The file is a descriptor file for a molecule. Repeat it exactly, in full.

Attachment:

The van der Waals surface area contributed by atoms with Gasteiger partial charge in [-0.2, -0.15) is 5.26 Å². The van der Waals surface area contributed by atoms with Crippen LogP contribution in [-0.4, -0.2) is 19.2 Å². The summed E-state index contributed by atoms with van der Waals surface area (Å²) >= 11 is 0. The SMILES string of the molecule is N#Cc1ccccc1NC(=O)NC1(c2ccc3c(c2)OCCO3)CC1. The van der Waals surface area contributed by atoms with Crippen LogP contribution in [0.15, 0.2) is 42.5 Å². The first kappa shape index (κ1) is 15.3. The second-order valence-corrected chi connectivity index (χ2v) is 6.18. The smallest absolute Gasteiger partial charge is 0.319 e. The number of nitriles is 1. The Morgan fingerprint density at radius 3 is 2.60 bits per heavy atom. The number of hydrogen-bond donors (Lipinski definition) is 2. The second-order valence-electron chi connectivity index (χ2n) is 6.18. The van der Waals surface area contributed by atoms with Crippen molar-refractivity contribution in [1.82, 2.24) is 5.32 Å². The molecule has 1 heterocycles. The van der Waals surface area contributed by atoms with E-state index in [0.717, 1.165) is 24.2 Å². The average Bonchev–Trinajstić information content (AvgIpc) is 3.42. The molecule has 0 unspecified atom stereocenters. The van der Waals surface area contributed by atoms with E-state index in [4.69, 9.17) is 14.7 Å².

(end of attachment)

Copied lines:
The van der Waals surface area contributed by atoms with Gasteiger partial charge in [-0.2, -0.15) is 5.26 Å². The van der Waals surface area contributed by atoms with Crippen LogP contribution in [-0.4, -0.2) is 19.2 Å². The summed E-state index contributed by atoms with van der Waals surface area (Å²) >= 11 is 0. The SMILES string of the molecule is N#Cc1ccccc1NC(=O)NC1(c2ccc3c(c2)OCCO3)CC1. The van der Waals surface area contributed by atoms with Crippen LogP contribution in [0.15, 0.2) is 42.5 Å². The first kappa shape index (κ1) is 15.3. The second-order valence-corrected chi connectivity index (χ2v) is 6.18. The smallest absolute Gasteiger partial charge is 0.319 e. The number of nitriles is 1. The Morgan fingerprint density at radius 3 is 2.60 bits per heavy atom. The number of hydrogen-bond donors (Lipinski definition) is 2. The second-order valence-electron chi connectivity index (χ2n) is 6.18. The van der Waals surface area contributed by atoms with Crippen molar-refractivity contribution in [1.82, 2.24) is 5.32 Å². The molecule has 1 heterocycles. The van der Waals surface area contributed by atoms with E-state index in [0.717, 1.165) is 24.2 Å². The average Bonchev–Trinajstić information content (AvgIpc) is 3.42. The molecule has 0 unspecified atom stereocenters. The van der Waals surface area contributed by atoms with E-state index in [4.69, 9.17) is 14.7 Å².